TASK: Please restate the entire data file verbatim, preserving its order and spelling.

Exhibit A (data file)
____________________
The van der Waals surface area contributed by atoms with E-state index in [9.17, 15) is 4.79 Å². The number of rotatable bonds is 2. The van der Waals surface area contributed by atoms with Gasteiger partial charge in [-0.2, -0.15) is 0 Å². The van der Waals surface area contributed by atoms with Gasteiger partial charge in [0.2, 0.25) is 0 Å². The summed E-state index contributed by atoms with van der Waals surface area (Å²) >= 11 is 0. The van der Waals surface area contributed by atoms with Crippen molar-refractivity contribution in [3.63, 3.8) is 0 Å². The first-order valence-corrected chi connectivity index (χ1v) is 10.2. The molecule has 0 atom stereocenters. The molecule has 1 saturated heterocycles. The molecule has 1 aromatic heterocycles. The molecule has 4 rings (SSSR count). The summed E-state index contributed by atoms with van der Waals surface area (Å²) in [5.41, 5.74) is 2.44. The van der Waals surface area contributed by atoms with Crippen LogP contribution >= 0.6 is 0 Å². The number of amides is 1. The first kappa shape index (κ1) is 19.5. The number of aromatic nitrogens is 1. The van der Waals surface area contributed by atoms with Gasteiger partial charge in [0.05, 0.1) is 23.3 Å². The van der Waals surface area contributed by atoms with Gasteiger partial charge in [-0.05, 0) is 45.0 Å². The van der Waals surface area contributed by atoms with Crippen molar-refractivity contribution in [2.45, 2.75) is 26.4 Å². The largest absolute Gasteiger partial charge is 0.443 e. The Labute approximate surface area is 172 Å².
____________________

The van der Waals surface area contributed by atoms with E-state index in [9.17, 15) is 4.79 Å². The number of rotatable bonds is 2. The van der Waals surface area contributed by atoms with Gasteiger partial charge in [-0.2, -0.15) is 0 Å². The van der Waals surface area contributed by atoms with Gasteiger partial charge in [0.2, 0.25) is 0 Å². The summed E-state index contributed by atoms with van der Waals surface area (Å²) >= 11 is 0. The van der Waals surface area contributed by atoms with Crippen molar-refractivity contribution in [3.63, 3.8) is 0 Å². The first-order valence-corrected chi connectivity index (χ1v) is 10.2. The molecule has 0 atom stereocenters. The molecule has 1 saturated heterocycles. The molecule has 1 aromatic heterocycles. The molecule has 4 rings (SSSR count). The summed E-state index contributed by atoms with van der Waals surface area (Å²) in [5.41, 5.74) is 2.44. The van der Waals surface area contributed by atoms with Crippen LogP contribution >= 0.6 is 0 Å². The number of amides is 1. The first kappa shape index (κ1) is 19.5. The number of aromatic nitrogens is 1. The van der Waals surface area contributed by atoms with Gasteiger partial charge in [0.05, 0.1) is 23.3 Å². The van der Waals surface area contributed by atoms with Gasteiger partial charge in [-0.05, 0) is 45.0 Å². The van der Waals surface area contributed by atoms with Crippen molar-refractivity contribution in [2.45, 2.75) is 26.4 Å². The largest absolute Gasteiger partial charge is 0.443 e. The Labute approximate surface area is 172 Å².